Then we’ve got the gruesome Kate, the most careless mother in the world, leaving her offspring willy nilly across the globe, all of whom are distraught at her inability to keep her children on one continent at the same time.

Come on Archers writers, will you stop writing storylines that kick women in the teeth? Can we muster something good, positive, constructive? If you need a really good example of a show where women, and particularly older women (Candice Bergen as Shirley Schmidt), are written fabulously well, with lots of character, lots of power, lots of sex and chutzpah, go and watch Boston Legal. Then do please, buck up.

Posted by Inkface              (more Archers reviews/rants here)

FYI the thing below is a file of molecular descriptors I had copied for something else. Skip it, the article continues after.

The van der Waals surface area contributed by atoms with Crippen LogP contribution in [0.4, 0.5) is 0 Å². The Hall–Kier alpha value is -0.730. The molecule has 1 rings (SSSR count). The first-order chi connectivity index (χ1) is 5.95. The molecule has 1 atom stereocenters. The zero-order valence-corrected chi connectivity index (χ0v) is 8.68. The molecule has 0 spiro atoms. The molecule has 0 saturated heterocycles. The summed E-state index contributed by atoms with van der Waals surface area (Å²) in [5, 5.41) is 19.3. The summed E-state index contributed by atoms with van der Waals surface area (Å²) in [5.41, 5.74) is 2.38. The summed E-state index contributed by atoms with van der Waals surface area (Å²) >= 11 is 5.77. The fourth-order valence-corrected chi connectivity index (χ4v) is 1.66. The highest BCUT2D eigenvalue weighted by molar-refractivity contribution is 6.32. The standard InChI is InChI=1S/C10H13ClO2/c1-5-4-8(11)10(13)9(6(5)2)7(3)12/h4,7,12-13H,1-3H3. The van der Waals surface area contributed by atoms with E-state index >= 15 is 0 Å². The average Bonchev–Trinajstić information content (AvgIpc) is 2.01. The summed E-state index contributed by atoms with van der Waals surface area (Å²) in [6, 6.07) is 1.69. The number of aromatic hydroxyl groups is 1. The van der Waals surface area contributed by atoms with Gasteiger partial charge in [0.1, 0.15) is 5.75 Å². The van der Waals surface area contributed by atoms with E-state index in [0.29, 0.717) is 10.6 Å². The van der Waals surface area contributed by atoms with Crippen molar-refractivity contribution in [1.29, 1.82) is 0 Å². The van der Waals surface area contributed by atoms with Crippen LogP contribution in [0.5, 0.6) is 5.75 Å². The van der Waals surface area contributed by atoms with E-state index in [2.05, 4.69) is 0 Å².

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The Archers: The Odd Couples

I'd rather be at Jax

So Kenton and Kathy have split asunder eh? Well, you might say you were surprised they’d lasted so long, and you might be right. But in the Archers even the most implausible couples plod on and on for all eternity; there’s rarely any call for mediation. So although in the real world Kathy and Kenton wouldn’t have lasted five minutes, there are plenty of other couples whose continuing existence ought to bring a large delegation from Relate to look and marvel and maybe give out certificates.